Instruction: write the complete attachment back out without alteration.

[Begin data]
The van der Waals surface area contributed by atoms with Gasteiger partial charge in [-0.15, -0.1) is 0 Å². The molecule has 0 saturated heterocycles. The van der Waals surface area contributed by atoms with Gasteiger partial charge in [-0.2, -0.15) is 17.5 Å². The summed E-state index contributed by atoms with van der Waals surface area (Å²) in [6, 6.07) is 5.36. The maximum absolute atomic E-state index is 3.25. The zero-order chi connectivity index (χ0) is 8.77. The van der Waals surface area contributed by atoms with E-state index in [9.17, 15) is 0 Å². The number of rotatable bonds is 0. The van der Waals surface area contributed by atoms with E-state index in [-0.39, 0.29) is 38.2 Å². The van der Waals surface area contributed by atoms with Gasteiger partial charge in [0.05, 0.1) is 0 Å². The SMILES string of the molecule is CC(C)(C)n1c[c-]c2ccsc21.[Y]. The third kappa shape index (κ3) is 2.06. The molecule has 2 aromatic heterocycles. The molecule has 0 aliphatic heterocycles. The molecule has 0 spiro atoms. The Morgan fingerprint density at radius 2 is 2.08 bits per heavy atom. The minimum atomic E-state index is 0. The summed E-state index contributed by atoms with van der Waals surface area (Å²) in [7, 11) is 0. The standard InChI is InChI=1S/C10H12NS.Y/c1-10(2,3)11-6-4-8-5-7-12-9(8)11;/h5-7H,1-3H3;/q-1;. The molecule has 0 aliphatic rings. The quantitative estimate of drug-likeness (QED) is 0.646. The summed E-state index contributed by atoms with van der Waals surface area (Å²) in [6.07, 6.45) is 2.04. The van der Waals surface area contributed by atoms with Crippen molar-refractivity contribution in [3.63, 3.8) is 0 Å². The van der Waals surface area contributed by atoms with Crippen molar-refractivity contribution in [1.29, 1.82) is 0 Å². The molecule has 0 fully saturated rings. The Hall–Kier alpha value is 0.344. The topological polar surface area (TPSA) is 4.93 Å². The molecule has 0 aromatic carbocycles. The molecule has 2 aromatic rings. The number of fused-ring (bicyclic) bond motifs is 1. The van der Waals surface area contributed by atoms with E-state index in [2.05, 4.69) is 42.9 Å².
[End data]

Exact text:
The van der Waals surface area contributed by atoms with Gasteiger partial charge in [-0.15, -0.1) is 0 Å². The molecule has 0 saturated heterocycles. The van der Waals surface area contributed by atoms with Gasteiger partial charge in [-0.2, -0.15) is 17.5 Å². The summed E-state index contributed by atoms with van der Waals surface area (Å²) in [6, 6.07) is 5.36. The maximum absolute atomic E-state index is 3.25. The zero-order chi connectivity index (χ0) is 8.77. The van der Waals surface area contributed by atoms with E-state index in [9.17, 15) is 0 Å². The number of rotatable bonds is 0. The van der Waals surface area contributed by atoms with E-state index in [-0.39, 0.29) is 38.2 Å². The van der Waals surface area contributed by atoms with Gasteiger partial charge in [0.05, 0.1) is 0 Å². The SMILES string of the molecule is CC(C)(C)n1c[c-]c2ccsc21.[Y]. The third kappa shape index (κ3) is 2.06. The molecule has 2 aromatic heterocycles. The molecule has 0 aliphatic heterocycles. The molecule has 0 spiro atoms. The Morgan fingerprint density at radius 2 is 2.08 bits per heavy atom. The minimum atomic E-state index is 0. The summed E-state index contributed by atoms with van der Waals surface area (Å²) in [7, 11) is 0. The standard InChI is InChI=1S/C10H12NS.Y/c1-10(2,3)11-6-4-8-5-7-12-9(8)11;/h5-7H,1-3H3;/q-1;. The molecule has 0 aliphatic rings. The quantitative estimate of drug-likeness (QED) is 0.646. The summed E-state index contributed by atoms with van der Waals surface area (Å²) in [6.07, 6.45) is 2.04. The van der Waals surface area contributed by atoms with Crippen molar-refractivity contribution in [3.63, 3.8) is 0 Å². The van der Waals surface area contributed by atoms with Crippen molar-refractivity contribution in [1.29, 1.82) is 0 Å². The molecule has 0 fully saturated rings. The Hall–Kier alpha value is 0.344. The topological polar surface area (TPSA) is 4.93 Å². The molecule has 0 aromatic carbocycles. The molecule has 2 aromatic rings. The number of fused-ring (bicyclic) bond motifs is 1. The van der Waals surface area contributed by atoms with E-state index in [2.05, 4.69) is 42.9 Å².